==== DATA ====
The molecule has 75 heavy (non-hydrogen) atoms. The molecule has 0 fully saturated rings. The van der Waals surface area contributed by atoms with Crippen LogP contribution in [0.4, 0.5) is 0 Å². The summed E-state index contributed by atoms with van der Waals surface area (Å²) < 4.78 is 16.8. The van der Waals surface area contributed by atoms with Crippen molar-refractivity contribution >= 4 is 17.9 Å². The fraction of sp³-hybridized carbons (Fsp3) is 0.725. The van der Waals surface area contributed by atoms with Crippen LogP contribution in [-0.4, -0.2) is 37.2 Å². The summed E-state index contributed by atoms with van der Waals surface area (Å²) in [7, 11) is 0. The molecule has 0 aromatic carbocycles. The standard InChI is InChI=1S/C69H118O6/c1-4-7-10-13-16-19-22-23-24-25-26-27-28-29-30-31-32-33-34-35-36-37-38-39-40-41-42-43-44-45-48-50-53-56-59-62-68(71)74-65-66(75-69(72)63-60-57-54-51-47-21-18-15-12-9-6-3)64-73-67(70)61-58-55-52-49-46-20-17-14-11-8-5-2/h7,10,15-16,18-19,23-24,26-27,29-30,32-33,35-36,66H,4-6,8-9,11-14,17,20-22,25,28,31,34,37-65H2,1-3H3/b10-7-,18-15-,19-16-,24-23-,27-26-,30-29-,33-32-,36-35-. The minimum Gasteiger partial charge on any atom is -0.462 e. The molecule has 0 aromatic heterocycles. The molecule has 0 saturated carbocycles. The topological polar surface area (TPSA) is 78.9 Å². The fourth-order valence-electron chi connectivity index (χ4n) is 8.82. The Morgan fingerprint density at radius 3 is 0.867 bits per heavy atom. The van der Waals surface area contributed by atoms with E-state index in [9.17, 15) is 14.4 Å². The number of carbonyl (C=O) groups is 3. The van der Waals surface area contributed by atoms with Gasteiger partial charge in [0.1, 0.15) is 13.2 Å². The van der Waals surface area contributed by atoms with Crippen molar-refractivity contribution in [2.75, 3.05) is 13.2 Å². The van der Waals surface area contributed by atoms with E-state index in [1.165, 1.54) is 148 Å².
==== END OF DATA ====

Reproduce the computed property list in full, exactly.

The molecule has 75 heavy (non-hydrogen) atoms. The molecule has 0 fully saturated rings. The van der Waals surface area contributed by atoms with Crippen LogP contribution in [0.4, 0.5) is 0 Å². The summed E-state index contributed by atoms with van der Waals surface area (Å²) < 4.78 is 16.8. The van der Waals surface area contributed by atoms with Crippen molar-refractivity contribution >= 4 is 17.9 Å². The fraction of sp³-hybridized carbons (Fsp3) is 0.725. The van der Waals surface area contributed by atoms with Crippen LogP contribution in [-0.4, -0.2) is 37.2 Å². The summed E-state index contributed by atoms with van der Waals surface area (Å²) in [7, 11) is 0. The molecule has 0 aromatic carbocycles. The standard InChI is InChI=1S/C69H118O6/c1-4-7-10-13-16-19-22-23-24-25-26-27-28-29-30-31-32-33-34-35-36-37-38-39-40-41-42-43-44-45-48-50-53-56-59-62-68(71)74-65-66(75-69(72)63-60-57-54-51-47-21-18-15-12-9-6-3)64-73-67(70)61-58-55-52-49-46-20-17-14-11-8-5-2/h7,10,15-16,18-19,23-24,26-27,29-30,32-33,35-36,66H,4-6,8-9,11-14,17,20-22,25,28,31,34,37-65H2,1-3H3/b10-7-,18-15-,19-16-,24-23-,27-26-,30-29-,33-32-,36-35-. The minimum Gasteiger partial charge on any atom is -0.462 e. The molecule has 0 aromatic heterocycles. The molecule has 0 saturated carbocycles. The topological polar surface area (TPSA) is 78.9 Å². The fourth-order valence-electron chi connectivity index (χ4n) is 8.82. The Morgan fingerprint density at radius 3 is 0.867 bits per heavy atom. The van der Waals surface area contributed by atoms with E-state index in [9.17, 15) is 14.4 Å². The number of carbonyl (C=O) groups is 3. The van der Waals surface area contributed by atoms with Gasteiger partial charge in [0.1, 0.15) is 13.2 Å². The van der Waals surface area contributed by atoms with Crippen molar-refractivity contribution in [2.75, 3.05) is 13.2 Å². The van der Waals surface area contributed by atoms with E-state index in [1.165, 1.54) is 148 Å².